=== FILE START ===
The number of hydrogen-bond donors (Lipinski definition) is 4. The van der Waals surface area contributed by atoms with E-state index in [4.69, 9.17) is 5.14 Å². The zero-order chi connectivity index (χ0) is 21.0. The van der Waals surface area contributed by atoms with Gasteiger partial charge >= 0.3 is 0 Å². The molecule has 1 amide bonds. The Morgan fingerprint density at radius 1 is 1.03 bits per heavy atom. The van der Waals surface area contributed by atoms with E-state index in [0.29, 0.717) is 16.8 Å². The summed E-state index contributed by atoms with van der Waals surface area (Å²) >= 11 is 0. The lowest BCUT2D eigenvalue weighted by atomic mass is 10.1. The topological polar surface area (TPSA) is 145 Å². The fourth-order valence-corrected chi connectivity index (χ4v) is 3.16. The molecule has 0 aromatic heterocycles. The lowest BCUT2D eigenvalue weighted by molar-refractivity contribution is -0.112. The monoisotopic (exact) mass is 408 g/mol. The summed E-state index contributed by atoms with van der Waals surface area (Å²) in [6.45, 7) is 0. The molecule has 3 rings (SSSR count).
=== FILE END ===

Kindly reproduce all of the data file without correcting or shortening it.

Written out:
The number of hydrogen-bond donors (Lipinski definition) is 4. The van der Waals surface area contributed by atoms with E-state index in [4.69, 9.17) is 5.14 Å². The zero-order chi connectivity index (χ0) is 21.0. The van der Waals surface area contributed by atoms with Gasteiger partial charge >= 0.3 is 0 Å². The molecule has 1 amide bonds. The Morgan fingerprint density at radius 1 is 1.03 bits per heavy atom. The van der Waals surface area contributed by atoms with E-state index in [0.29, 0.717) is 16.8 Å². The summed E-state index contributed by atoms with van der Waals surface area (Å²) >= 11 is 0. The lowest BCUT2D eigenvalue weighted by atomic mass is 10.1. The topological polar surface area (TPSA) is 145 Å². The fourth-order valence-corrected chi connectivity index (χ4v) is 3.16. The molecule has 0 aromatic heterocycles. The lowest BCUT2D eigenvalue weighted by molar-refractivity contribution is -0.112. The monoisotopic (exact) mass is 408 g/mol. The summed E-state index contributed by atoms with van der Waals surface area (Å²) in [6.45, 7) is 0. The molecule has 3 rings (SSSR count).